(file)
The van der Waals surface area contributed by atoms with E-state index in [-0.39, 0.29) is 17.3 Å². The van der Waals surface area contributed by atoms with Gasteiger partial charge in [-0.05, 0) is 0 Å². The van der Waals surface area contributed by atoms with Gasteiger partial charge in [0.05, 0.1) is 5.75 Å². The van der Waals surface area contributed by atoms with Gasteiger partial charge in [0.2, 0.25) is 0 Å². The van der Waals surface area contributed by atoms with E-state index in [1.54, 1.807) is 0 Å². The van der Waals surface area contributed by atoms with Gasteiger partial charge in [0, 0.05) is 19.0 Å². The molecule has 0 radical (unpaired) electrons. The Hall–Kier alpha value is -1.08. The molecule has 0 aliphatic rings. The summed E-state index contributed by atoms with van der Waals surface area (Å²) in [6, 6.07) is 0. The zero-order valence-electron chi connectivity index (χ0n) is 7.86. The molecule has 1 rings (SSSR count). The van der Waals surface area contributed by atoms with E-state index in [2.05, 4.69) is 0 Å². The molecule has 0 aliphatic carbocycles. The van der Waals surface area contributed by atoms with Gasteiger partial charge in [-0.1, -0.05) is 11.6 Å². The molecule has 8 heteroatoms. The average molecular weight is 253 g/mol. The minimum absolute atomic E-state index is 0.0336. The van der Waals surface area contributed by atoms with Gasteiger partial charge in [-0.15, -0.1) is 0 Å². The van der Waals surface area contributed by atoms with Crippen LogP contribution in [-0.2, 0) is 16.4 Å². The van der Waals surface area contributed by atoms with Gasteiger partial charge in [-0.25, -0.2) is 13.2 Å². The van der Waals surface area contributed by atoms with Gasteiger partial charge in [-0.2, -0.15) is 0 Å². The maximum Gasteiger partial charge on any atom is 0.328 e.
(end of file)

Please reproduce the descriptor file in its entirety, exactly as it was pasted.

The van der Waals surface area contributed by atoms with E-state index in [-0.39, 0.29) is 17.3 Å². The van der Waals surface area contributed by atoms with Gasteiger partial charge in [-0.05, 0) is 0 Å². The van der Waals surface area contributed by atoms with Gasteiger partial charge in [0.05, 0.1) is 5.75 Å². The van der Waals surface area contributed by atoms with Gasteiger partial charge in [0.2, 0.25) is 0 Å². The van der Waals surface area contributed by atoms with E-state index in [1.54, 1.807) is 0 Å². The van der Waals surface area contributed by atoms with Gasteiger partial charge in [0, 0.05) is 19.0 Å². The molecule has 0 radical (unpaired) electrons. The Hall–Kier alpha value is -1.08. The molecule has 0 aliphatic rings. The summed E-state index contributed by atoms with van der Waals surface area (Å²) in [6, 6.07) is 0. The zero-order valence-electron chi connectivity index (χ0n) is 7.86. The molecule has 1 rings (SSSR count). The van der Waals surface area contributed by atoms with E-state index in [2.05, 4.69) is 0 Å². The molecule has 0 aliphatic carbocycles. The van der Waals surface area contributed by atoms with Gasteiger partial charge in [-0.1, -0.05) is 11.6 Å². The molecule has 8 heteroatoms. The average molecular weight is 253 g/mol. The minimum absolute atomic E-state index is 0.0336. The van der Waals surface area contributed by atoms with Gasteiger partial charge in [-0.15, -0.1) is 0 Å². The van der Waals surface area contributed by atoms with Crippen LogP contribution in [-0.2, 0) is 16.4 Å². The van der Waals surface area contributed by atoms with Gasteiger partial charge in [-0.25, -0.2) is 13.2 Å². The van der Waals surface area contributed by atoms with Gasteiger partial charge in [-0.2, -0.15) is 0 Å². The maximum Gasteiger partial charge on any atom is 0.328 e.